• Choose lean poultry, fish and seafood, nuts, legumes and seeds
  • Fatty red meat may trigger inflammation- choose lean cuts and limit
  • Soy proteins
    • May held reduce pain and inflammation
    • Sources: soybeans, soy nuts, tofu and soy milk
    • Try to limit processed soy foods
Foog Guide Pyramid
Food Guide Pyramid

Written by Julie Katz, Registered Dietitian- Baltimore, MD


Sitting Posture at the Computer

How to Maintain Good Sitting Posture at the Computer

We spend a lot of time sitting in front of the computer. Sitting at the computer improperly can lead to injuries at the neck, back, wrist and elbow.  Below are guidelines to help maintain good posture while sitting in front of your computer.

  • To support the low back while sitting, make sure to sit with your back touching the back of the chair and use a lumbar support.  The lumbar support should fill the space in the curve of the low back to avoid pressure on your spine and reduce muscle fatigue in the low back muscles.
  • Your feet should sit comfortably, flat on the floor.  If they don’t reach the floor, use a footstool. Your hips should be slightly higher that your knees.
  • Do not twist or reach while you are using the computer and make sure your work is in front of your body.  Your wrists should be straight and avoid using a wrist rest.  A wrist rest tends to put a strain on the neck and shoulders because it elevates the height of your wrist from the table surface.  Your keyboard should be at elbow level and you want your elbows and upper arms resting close to your body.
  • The computer monitor should be an arms length distance away from you (about 20 inches). Your eyes should be in line with a point on the screen 2-3 inches below the top of the monitor.  Research suggests that having the center of the screen 17.5 degrees below eye level is optimal for neck alignment and for reducing glare.
  • Try to take breaks from sitting because being in one position for too long can stiffen muscles.  A couple of exercises you can do during the day to prevent neck stiffness includes: rolling the shoulders forward and backward, gently rotating your head, and side bending your head to stretch the neck muscles.


Harbor Physical Therapy is offering FREE Wellness Sessions at the Merritt Athletic Club Fort Avenue on November 15th from 7AM-9AM and 2PM-6PM.  Please contact Harbor Physical Therapy 443-524-0442 or the Merritt Athletic Club 410-576-2004 with any questions.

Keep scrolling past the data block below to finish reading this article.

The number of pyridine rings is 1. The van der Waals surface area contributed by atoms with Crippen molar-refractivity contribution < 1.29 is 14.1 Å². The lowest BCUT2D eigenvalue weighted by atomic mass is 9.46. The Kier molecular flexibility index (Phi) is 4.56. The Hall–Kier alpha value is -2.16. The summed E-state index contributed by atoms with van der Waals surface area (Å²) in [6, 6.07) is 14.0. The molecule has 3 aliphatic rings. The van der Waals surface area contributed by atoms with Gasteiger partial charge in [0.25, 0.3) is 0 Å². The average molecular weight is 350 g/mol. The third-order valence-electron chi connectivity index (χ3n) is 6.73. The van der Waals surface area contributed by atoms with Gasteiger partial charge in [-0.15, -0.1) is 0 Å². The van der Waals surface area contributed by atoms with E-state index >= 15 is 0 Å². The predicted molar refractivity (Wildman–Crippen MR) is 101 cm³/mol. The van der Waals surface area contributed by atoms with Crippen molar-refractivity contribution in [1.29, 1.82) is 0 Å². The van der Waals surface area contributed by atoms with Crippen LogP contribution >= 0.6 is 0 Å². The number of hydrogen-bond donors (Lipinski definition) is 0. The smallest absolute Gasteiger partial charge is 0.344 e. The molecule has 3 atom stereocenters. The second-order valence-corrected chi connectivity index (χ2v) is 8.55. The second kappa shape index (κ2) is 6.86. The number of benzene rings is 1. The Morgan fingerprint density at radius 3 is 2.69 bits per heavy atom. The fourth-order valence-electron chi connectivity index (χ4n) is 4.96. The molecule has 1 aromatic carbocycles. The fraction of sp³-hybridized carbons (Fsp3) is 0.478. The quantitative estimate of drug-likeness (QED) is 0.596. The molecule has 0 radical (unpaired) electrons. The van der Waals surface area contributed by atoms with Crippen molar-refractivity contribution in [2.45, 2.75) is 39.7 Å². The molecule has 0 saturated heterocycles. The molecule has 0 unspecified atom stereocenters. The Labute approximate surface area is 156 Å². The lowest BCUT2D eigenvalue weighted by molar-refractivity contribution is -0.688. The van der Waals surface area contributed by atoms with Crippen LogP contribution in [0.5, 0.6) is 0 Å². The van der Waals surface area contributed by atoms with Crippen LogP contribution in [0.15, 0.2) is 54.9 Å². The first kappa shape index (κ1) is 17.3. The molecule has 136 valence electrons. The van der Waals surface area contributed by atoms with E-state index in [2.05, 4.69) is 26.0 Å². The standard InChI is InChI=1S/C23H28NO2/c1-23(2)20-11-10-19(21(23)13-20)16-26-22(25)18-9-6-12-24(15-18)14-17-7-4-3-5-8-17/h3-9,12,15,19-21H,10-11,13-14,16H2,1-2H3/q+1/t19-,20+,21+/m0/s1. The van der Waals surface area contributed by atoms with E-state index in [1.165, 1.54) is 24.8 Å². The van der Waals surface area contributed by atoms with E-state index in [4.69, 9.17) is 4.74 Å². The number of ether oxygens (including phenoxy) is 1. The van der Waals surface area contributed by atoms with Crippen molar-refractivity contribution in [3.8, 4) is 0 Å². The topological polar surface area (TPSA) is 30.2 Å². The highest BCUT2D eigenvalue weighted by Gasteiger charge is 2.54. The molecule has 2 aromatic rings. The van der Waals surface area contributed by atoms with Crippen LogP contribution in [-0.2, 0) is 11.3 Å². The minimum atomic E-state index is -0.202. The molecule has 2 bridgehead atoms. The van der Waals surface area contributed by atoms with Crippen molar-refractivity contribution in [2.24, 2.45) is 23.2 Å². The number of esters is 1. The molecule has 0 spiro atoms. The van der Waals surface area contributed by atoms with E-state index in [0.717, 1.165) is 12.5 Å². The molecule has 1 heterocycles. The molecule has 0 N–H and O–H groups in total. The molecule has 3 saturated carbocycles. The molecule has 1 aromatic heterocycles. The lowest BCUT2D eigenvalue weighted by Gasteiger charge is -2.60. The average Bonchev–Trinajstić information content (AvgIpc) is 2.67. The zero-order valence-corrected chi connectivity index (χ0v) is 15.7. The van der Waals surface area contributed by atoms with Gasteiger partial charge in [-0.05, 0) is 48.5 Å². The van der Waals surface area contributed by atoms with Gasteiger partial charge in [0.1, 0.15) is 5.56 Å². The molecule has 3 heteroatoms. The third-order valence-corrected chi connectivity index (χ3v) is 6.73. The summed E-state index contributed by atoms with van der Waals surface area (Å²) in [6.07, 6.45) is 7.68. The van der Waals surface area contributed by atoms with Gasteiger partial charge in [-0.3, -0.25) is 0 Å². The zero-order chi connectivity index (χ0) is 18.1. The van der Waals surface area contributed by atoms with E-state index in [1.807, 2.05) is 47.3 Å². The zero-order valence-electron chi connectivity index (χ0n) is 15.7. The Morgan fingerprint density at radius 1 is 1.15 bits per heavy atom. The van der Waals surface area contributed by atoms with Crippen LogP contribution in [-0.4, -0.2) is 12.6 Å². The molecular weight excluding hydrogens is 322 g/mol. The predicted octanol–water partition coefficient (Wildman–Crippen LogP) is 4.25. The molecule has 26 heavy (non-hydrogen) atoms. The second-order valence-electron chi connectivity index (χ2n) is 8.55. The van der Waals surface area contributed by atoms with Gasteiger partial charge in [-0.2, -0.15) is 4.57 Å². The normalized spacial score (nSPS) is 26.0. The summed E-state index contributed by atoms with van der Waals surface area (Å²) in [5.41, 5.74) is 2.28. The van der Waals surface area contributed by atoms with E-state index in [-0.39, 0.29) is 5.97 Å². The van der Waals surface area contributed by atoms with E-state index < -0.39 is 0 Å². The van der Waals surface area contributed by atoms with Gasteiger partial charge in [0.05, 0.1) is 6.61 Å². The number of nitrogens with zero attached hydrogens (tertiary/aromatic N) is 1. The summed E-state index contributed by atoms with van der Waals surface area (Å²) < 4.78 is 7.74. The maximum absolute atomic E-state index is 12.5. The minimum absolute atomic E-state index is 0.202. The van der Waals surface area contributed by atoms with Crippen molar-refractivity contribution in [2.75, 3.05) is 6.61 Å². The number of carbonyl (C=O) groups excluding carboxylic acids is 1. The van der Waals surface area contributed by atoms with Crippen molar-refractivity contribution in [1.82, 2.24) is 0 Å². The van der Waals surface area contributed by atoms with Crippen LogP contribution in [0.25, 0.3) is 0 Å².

Merritt Athletic Club Fort Avenue
921 East Fort Avenue
Baltimore, Maryland 21230

Physical Therapist vs. Chiropractor

Many patients are curious about the difference between these two health practitioners.

Chiropractors specialize in manipulating bone structure (such as the spine) to improve the function of the joints and or nervous system.  They are very well known for manipulating the spine to help decrease low back pain.  A lot of patients frequent a chiropractor’s office several times a year for many years to manage their ailments.  A chiropractor has an aggressive approach to treatment.

Physical Therapists specialize in treating injury or dysfunction with exercises, manual techniques, neuromuscular re-education, and postural re-education to improve function throughout life.  A patient will attend a physical therapist 2-3 times a week for on average 6 weeks to improve function/decrease pain and gain education on how to further these gains with independent exercise.  Physical Therapy is a conservative treatment option and one which should be used in the first line of defense against injury.

In my professional opinion, it is in the patient’s best interest to understand the difference between these two disciplines before choosing the treatment option that is appropriate.  With acute injury, one should first go to a physical therapist.  If the patient has tried physical therapy and finds they have not met their goals, then they should look into seeking a chiropractors services.  A chiropractor offers more of an aggressive approach to treatment by using manipulations so a lot of times this is inappropriate for an acute injury, such as a car accident, ankle sprain, sport injury, etc.

If you are unsure what type of discipline best suits you, feel free to contact Harbor Physical Therapy with questions.